Facebook has long been experimenting with the idea of using solar-powered drones to deliver internet access to locations on the ground. Because internet access means new Facebook users (and you can’t tell us any different). The culmination of this experimentation is Aquila, a solar-powered plane of sorts. Aquila has had its first full-sized flight and Facebook, as well as the engineers and researchers involved in the project, is understandably pleased.
Previous versions of Aquila were one fifth the size of the full-sized craft. The scale version has been operating for several months but the full craft with the Boeing 737-like wingspan has finally had its day in the… in the sun, so to speak. And it works, albeit in a short, low-altitude flight. Aquila flew for 90-minutes, longer than the 30 minutes that were originally planned, at a height of 2,150 feet.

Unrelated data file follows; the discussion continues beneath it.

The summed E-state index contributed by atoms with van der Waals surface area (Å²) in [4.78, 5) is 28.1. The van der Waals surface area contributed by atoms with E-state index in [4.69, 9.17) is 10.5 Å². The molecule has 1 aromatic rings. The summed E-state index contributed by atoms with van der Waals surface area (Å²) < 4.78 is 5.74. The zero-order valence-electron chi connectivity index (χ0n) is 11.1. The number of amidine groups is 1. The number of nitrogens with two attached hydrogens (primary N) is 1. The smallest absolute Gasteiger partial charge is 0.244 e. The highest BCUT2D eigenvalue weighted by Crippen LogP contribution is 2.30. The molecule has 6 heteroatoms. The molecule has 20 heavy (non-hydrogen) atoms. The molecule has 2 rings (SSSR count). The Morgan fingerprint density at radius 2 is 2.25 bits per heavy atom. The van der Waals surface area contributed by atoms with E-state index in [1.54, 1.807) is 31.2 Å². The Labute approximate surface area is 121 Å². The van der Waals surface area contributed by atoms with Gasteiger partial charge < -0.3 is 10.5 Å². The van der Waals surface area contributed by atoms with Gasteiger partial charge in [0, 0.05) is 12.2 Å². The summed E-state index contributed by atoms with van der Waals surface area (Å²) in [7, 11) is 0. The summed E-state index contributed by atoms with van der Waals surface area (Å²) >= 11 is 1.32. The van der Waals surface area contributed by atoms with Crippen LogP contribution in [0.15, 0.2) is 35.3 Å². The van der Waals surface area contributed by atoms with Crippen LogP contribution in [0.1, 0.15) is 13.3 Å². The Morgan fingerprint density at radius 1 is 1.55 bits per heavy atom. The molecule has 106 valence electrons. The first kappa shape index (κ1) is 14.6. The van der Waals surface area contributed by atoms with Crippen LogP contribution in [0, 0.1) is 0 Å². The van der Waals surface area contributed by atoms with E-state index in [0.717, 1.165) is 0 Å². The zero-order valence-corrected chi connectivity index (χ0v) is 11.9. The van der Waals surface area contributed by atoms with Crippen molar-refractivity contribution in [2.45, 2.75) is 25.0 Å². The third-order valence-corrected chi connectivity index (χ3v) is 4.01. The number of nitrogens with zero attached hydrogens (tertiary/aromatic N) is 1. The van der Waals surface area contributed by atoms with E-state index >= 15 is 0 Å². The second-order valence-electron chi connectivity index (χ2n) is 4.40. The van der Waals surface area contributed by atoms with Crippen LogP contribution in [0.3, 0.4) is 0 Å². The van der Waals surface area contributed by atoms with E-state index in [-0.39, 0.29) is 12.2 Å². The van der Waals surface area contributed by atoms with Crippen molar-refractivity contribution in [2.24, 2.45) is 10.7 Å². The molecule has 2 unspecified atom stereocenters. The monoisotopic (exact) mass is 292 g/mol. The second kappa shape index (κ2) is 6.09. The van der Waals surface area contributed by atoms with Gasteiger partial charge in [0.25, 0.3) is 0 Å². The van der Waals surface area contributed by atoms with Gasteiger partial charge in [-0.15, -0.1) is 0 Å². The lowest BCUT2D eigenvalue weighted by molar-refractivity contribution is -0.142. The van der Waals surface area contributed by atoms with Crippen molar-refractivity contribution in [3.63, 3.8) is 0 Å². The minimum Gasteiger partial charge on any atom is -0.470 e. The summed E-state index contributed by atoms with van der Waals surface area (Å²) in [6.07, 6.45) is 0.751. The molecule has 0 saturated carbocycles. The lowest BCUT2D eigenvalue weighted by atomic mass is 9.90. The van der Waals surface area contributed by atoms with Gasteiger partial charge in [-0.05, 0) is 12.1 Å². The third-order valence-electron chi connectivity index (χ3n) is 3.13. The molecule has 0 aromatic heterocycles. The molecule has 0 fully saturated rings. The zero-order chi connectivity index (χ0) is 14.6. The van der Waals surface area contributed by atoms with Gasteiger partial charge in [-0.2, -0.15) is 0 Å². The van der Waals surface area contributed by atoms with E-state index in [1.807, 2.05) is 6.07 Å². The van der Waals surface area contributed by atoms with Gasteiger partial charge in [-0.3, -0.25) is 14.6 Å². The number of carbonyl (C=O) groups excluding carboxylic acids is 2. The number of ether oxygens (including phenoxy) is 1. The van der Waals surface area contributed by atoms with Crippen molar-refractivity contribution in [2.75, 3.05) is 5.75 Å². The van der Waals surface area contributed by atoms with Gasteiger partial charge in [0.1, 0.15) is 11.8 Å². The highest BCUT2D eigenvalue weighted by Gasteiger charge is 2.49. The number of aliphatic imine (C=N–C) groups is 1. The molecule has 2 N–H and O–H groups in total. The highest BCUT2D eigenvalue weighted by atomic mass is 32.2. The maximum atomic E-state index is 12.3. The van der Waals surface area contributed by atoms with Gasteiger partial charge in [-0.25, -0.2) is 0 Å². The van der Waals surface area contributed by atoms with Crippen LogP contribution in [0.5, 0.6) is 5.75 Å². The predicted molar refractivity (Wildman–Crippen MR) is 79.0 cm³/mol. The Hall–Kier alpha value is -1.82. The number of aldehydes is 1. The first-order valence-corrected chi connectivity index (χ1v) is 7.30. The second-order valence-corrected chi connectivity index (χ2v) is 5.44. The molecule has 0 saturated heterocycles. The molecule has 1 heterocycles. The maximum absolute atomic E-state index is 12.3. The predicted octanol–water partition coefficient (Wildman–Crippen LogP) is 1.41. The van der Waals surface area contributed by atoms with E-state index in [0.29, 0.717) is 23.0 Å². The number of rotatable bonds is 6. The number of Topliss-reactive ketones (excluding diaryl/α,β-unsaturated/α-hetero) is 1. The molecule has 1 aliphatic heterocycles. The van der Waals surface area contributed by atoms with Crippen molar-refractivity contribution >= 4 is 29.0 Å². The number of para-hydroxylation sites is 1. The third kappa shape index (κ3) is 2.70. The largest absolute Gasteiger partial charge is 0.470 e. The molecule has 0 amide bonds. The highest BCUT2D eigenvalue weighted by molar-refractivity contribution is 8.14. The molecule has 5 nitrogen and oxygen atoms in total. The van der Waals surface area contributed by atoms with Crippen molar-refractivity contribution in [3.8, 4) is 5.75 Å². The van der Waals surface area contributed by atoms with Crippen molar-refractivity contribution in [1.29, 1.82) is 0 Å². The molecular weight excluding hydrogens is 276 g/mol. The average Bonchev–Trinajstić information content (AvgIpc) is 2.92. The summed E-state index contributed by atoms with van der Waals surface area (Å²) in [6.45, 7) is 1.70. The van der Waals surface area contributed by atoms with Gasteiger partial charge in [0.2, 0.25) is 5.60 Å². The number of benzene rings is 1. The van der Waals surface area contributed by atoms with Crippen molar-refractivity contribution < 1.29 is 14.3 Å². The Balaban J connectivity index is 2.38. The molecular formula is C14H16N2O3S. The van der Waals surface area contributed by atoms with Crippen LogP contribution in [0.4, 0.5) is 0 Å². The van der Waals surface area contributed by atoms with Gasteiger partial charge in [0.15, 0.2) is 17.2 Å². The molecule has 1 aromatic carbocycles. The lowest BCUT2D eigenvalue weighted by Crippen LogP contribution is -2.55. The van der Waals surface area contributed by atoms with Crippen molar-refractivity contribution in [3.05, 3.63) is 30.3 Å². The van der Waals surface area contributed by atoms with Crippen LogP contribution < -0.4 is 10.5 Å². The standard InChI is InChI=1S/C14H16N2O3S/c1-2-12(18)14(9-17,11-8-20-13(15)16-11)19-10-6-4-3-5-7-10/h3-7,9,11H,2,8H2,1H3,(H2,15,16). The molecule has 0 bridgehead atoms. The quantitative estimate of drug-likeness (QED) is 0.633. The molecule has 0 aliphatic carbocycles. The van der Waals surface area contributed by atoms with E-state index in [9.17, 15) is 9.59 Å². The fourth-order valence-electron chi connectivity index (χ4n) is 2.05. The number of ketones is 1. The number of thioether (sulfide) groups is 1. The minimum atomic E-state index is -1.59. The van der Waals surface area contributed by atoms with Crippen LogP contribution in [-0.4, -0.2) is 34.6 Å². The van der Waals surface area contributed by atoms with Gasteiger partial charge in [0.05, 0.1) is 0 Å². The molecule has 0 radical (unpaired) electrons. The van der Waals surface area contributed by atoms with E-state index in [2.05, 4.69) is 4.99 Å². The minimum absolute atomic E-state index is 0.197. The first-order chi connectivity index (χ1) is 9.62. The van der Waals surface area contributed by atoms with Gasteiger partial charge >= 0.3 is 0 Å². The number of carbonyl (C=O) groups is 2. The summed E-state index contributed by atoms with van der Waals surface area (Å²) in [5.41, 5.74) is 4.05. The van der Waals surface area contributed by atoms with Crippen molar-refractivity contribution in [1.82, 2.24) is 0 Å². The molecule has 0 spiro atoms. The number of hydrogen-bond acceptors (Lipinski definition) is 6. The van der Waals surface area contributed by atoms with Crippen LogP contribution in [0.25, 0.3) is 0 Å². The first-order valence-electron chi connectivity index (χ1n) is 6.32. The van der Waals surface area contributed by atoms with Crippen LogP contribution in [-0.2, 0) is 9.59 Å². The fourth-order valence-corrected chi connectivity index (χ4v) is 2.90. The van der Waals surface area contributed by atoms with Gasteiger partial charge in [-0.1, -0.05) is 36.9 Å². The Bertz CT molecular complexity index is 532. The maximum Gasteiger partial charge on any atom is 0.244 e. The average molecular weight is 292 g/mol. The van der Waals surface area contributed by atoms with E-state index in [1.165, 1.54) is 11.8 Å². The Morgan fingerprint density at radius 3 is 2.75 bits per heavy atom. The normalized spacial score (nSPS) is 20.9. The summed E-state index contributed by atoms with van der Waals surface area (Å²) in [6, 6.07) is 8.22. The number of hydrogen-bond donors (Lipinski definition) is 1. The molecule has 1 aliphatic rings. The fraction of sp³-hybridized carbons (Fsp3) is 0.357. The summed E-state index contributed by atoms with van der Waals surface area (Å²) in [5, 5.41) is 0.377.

Facebook was able to “…verify several performance models and components, including aerodynamics, batteries, control systems, and crew training” but there are several more tests on the horizon. Eventually the light-weight internet-delivery drone will be set up to patrol a 100-kilometre (diameter) area, flying over the region for up to three months at a time at a height of 60,000 feet. Beaming down (apparently) cheap internet access all the while.
First, though, Aquila has to break the world record for uninterrupted, unmanned solar-powered flight (which stands at two weeks) in addition to passing all of the other tests that are waiting for the plane.